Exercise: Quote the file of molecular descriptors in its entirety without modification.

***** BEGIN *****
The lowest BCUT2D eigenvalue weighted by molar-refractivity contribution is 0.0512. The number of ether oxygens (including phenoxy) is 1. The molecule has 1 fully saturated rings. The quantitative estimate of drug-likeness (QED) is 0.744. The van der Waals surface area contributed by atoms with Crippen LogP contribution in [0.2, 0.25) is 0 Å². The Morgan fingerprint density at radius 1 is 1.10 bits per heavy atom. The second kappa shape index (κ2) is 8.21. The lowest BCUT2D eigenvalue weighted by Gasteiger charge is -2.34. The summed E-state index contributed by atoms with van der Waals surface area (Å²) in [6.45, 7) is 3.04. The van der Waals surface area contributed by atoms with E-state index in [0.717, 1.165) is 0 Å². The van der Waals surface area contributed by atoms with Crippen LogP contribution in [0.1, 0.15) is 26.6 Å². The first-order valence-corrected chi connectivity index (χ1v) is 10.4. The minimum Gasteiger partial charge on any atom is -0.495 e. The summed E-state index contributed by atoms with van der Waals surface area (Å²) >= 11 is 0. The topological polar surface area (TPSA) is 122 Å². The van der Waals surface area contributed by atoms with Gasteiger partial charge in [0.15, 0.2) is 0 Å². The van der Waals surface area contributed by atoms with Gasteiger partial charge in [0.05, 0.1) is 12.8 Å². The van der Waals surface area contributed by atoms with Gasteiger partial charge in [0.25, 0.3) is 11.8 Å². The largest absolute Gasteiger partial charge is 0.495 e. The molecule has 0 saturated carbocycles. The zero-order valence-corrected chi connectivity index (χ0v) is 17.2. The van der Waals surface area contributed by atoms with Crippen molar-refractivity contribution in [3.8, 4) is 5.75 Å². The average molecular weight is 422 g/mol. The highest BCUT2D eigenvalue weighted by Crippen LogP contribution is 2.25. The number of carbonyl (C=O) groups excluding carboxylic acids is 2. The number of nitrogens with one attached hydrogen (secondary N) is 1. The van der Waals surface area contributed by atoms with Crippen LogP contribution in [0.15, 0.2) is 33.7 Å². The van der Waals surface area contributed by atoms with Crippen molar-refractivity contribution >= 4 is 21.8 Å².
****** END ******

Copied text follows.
The lowest BCUT2D eigenvalue weighted by molar-refractivity contribution is 0.0512. The number of ether oxygens (including phenoxy) is 1. The molecule has 1 fully saturated rings. The quantitative estimate of drug-likeness (QED) is 0.744. The van der Waals surface area contributed by atoms with Crippen LogP contribution in [0.2, 0.25) is 0 Å². The Morgan fingerprint density at radius 1 is 1.10 bits per heavy atom. The second kappa shape index (κ2) is 8.21. The lowest BCUT2D eigenvalue weighted by Gasteiger charge is -2.34. The summed E-state index contributed by atoms with van der Waals surface area (Å²) in [6.45, 7) is 3.04. The van der Waals surface area contributed by atoms with E-state index in [0.717, 1.165) is 0 Å². The van der Waals surface area contributed by atoms with Crippen LogP contribution in [0.1, 0.15) is 26.6 Å². The first-order valence-corrected chi connectivity index (χ1v) is 10.4. The minimum Gasteiger partial charge on any atom is -0.495 e. The summed E-state index contributed by atoms with van der Waals surface area (Å²) >= 11 is 0. The topological polar surface area (TPSA) is 122 Å². The van der Waals surface area contributed by atoms with Gasteiger partial charge in [0.15, 0.2) is 0 Å². The van der Waals surface area contributed by atoms with Gasteiger partial charge in [0.05, 0.1) is 12.8 Å². The van der Waals surface area contributed by atoms with Gasteiger partial charge in [0.25, 0.3) is 11.8 Å². The largest absolute Gasteiger partial charge is 0.495 e. The molecule has 0 saturated carbocycles. The zero-order valence-corrected chi connectivity index (χ0v) is 17.2. The van der Waals surface area contributed by atoms with Crippen molar-refractivity contribution in [3.8, 4) is 5.75 Å². The average molecular weight is 422 g/mol. The highest BCUT2D eigenvalue weighted by Crippen LogP contribution is 2.25. The number of carbonyl (C=O) groups excluding carboxylic acids is 2. The number of nitrogens with one attached hydrogen (secondary N) is 1. The van der Waals surface area contributed by atoms with Crippen LogP contribution in [0.15, 0.2) is 33.7 Å². The van der Waals surface area contributed by atoms with Crippen molar-refractivity contribution >= 4 is 21.8 Å².